Tuesday 1 September 2020

Tsundoku #13 - September 2020

Autumn, cooler weather (perhaps, depending on where you are?) - back to school, back to work, back to some sort of new normal for most of us...and bookshops are open again all over. September is also a bumper month for new books - so many novels held back from spring and summer releases so let's get going....fiction first as ever which is the bulk of this month's new books...


The Fox Spirit of Bluestone Mountain (newly translated by Timothy Gouldthorp) is believed to be written by Zou Tao, a writer, educator, and newspaper editor. Born in Wuxi, Jiangxi Province, he moved to Suzhou at a young age and lived the latter part of his life in Shanghai. His works include novels, stories, and literary handbooks. Jade Fox, a nine-tailed fox spirit who dwells in a cave on Bluestone Mountain, transforms herself into a beautiful woman and seduces Young Master Zhou, a handsome and talented scholar. When their secret liaison comes to light after Zhou falls ill and Jade Fox injudiciously devours a little boy, Zhou’s loyal servant decides that an intervention is necessary. Neither villagers nor local Taoist priests prove any match for Jade Fox and her fox spirit sisters, and so Taoist immortal Lü Dongbin descends to earth to confront her. But will he be able to subdue the coquettish yet powerful Jade Fox? Moving and humorous, this lively story is steeped in traditional Chinese culture and folklore.


Tori Eldridge's The Ninja's Blade is the story of Lily Wong - a Chinese-Norwegian modern-day ninja - who has more trouble than she was bargaining for when controlling grandparents arrive in Los Angeles from Hong Kong at the same time she goes undercover in the dangerous world of youth sex trafficking. As she hunts for a kidnapped prostitution victim, a missing high school girl, and a sociopathic trafficker, the surviving members of a murderous street gang hunt for her. 


HS Norup's The Hungry Ghost tells the story of Freja who arrives in Singapore during the month of the hungry ghost, when old spirits are said to roam the streets. She's struggling to settle into her dad's new, 'happy' family, and dreams only of escaping home and leaving this hot, unfamiliar city. Then one night, a mysterious girl in a white dress appears in the garden. Freja follows this figure to lush, secretive corners of the city, seeking to understand the girl's identity. Her search will lead her to an old family mystery - one that must be unravelled before the month is over, to allow both girls to be freed from the secrets of the past.


Jayant Kaikini No Presents Please is a collection of stories not about what Mumbai is, but what it enables. Here is a city where two young people decide to elope and then start nursing dreams of different futures, where film posters start talking to each other, where epiphanies are found in keychains and thermos-flasks. From Irani cafes to chawls, old cinema houses to reform homes, Jayant Kaikini seeks out and illuminates moments of existential anxiety and of tenderness. In these sixteen stories, gaps in the curtains of the ordinary open up to possibilities that might not have existed, but for this city where the surreal meets the everyday.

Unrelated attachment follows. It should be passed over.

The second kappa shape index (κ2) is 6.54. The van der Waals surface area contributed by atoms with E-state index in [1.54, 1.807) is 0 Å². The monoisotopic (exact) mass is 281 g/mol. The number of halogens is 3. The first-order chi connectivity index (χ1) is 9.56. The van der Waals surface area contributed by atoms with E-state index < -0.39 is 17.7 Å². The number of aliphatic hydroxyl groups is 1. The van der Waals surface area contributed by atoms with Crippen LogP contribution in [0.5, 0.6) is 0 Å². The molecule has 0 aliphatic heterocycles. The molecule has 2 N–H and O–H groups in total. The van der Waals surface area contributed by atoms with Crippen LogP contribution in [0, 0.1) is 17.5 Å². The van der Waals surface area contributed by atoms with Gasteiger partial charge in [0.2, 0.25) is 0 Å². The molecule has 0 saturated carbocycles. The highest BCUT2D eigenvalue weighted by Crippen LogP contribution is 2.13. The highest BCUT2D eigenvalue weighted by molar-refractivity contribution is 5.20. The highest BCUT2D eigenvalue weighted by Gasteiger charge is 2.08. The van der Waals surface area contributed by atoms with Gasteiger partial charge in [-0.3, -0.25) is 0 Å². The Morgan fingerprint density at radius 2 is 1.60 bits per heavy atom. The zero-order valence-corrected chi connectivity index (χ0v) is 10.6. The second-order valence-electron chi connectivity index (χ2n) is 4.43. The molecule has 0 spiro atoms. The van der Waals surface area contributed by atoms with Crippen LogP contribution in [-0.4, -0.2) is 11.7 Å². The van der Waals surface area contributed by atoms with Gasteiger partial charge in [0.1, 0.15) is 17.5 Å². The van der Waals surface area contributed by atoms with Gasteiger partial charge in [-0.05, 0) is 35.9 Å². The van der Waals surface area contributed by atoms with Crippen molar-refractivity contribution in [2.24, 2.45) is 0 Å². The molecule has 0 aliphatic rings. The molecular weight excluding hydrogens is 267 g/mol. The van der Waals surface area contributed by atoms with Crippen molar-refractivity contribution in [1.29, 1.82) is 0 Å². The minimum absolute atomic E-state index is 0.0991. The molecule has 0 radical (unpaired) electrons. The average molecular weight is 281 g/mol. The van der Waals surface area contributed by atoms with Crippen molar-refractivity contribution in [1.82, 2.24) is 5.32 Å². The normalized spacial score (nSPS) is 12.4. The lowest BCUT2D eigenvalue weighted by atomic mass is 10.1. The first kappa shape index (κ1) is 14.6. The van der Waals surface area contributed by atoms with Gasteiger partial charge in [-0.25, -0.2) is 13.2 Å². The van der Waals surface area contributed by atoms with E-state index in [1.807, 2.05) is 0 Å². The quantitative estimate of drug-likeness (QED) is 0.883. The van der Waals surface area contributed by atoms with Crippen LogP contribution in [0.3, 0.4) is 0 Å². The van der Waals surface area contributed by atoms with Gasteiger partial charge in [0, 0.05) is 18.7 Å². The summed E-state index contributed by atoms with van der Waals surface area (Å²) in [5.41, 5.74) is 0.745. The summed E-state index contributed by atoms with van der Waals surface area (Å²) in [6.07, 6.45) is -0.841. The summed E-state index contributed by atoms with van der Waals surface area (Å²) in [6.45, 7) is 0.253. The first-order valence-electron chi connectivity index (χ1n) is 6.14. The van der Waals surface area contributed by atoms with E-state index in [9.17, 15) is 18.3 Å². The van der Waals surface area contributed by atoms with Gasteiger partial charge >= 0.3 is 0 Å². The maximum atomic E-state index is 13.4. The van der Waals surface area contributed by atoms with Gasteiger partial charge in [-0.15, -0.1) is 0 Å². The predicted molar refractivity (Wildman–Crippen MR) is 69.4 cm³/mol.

Yoko Ogawa's The Memory Police - To the people on 'the island', a disappeared thing no longer has any meaning. It can be burned in the garden, thrown in the river or handed over to the Memory Police. Soon enough, the island forgets it ever existed.When a young novelist discovers that her editor is in danger of being taken away by the Memory Police, she desperately wants to save him. For some reason, he doesn’t forget, and it’s becoming increasingly difficult for him to hide his memories. Who knows what will vanish next?


And a couple of new non-fiction titles.... 

Sarah Kovner's Prisoners of Empire is a pathbreaking account of World War II POW camps, challenging the longstanding belief that the Japanese Empire systematically mistreated Allied prisoners. In only five months, from the attack on Pearl Harbor in December 1941 to the fall of Corregidor in May 1942, the Japanese Empire took prisoner more than 140,000 Allied servicemen and 130,000 civilians from a dozen different countries. From Manchuria to Java, Burma to New Guinea, the Japanese army hastily set up over seven hundred camps to imprison these unfortunates.


And finally the latest book on the crisis in Hong Kong, Au Loong-yu's Hong Kong in Revolt. From the Umbrella Movement in 2014 to the defeat of the Extradition Bill and beyond, the protestors' demands have become more radical, and their actions more drastic. Their bravery emboldened the labour movement and launched the first successful political strike in half a century, followed by the broadening of the democratic movement as a whole. But the new generation's aspiration goes far beyond the political. It is a generation that strongly associates itself with a Hong Kong identity, with inclusivity and openness.